July 25, 2016
The scallop fishery at the top of the South Island is at its lowest recorded level, it continues to decline, and there are doubts about the future growth of young scallops. Nathan Guy’s recent decision to close part of Southern scallops to all fishing for the upcoming season may enable some regrowth, but is only the first step towards rebuild this important fishery.
In our latest scallop submission we highlighted the fishery’s collapse and advocated for its closure until abundance improved. When numbers increase the Minister can allow a staged resumption of harvest, for non-commercial use first then commercial harvest.
In October, the Ministry for Primary Industries (MPI) will consult on new management proposals for the 2017 scallop season. LegaSea will keep you informed of any developments.
In July MPI also invited submissions on the future management of bluenose nationally, and paua, snapper, john dory and jack mackerel in the central region.
Bluenose has all the characteristics of an overexploited stock in need of rebuilding. We submitted that commercial catch reductions must not be deferred again, as they were in 2013/14. Aggressive reductions are required to restore the population and allow older fish to become more common.
The Paua 7 fishery around the top of the South Island has been below the target stock size for nearly 20 years and low abundance has impacted on recreational harvest. Our submission supported MPI and the paua industry in advocating for cuts to commercial harvesting, to enable the stock to rebuild.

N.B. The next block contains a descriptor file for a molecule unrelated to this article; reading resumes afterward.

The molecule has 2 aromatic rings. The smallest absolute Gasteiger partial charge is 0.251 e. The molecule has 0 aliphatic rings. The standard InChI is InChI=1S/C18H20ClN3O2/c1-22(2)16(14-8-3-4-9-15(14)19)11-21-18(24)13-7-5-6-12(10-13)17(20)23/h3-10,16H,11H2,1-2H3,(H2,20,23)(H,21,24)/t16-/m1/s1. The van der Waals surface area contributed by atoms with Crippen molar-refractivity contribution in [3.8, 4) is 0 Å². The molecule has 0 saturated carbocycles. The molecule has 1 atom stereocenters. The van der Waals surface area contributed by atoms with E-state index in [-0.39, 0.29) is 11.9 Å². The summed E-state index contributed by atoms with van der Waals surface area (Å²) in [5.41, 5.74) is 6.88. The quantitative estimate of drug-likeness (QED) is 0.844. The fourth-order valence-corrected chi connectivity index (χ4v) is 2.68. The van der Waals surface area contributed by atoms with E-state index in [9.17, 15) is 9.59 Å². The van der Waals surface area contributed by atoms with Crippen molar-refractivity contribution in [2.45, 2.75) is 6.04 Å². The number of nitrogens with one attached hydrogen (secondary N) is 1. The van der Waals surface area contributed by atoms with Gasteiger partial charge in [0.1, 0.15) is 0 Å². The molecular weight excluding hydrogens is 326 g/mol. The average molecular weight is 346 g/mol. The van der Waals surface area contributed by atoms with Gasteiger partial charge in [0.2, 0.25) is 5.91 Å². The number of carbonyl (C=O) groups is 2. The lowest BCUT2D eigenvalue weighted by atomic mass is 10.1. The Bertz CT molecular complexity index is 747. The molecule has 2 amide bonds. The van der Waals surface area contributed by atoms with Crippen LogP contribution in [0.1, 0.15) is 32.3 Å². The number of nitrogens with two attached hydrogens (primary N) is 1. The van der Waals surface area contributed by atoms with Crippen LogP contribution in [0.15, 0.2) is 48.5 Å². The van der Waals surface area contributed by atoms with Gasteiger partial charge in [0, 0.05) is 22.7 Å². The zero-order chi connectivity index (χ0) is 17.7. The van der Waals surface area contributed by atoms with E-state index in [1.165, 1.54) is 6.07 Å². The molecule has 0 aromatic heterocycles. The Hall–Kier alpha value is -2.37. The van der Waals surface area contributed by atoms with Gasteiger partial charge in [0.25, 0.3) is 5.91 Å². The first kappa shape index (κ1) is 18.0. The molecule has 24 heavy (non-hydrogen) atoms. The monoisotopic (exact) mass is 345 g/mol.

Snapper 7 is rebuilding, but is still below the default management target after being overfished in the 1970s and 80s. Commercial fishers now want a Total Allowable Commercial Catch (TACC) limit increase to cover their snapper “bycatch,” taken while trawling for other species. We urge the Minister to maintain the current snapper TACC and adjust the recreational allowance to take account of improved recreational catch.
The John dory 7 fishery is showing signs of overfishing in Tasman and Golden Bays. We submitted it would be unreasonable to increase the TACC. More precautionary management and annual stock monitoring is required.
In southern waters jack mackerel provide a critical link in the food chain between plankton and larger predators. We support the Ministry’s proposal to halve commercial catch limits. Also, Chilean jack mackerel must be managed as a separate species to enable better management of New Zealand jack mackerel.
The Minister’s decision for these reviews is expected before October.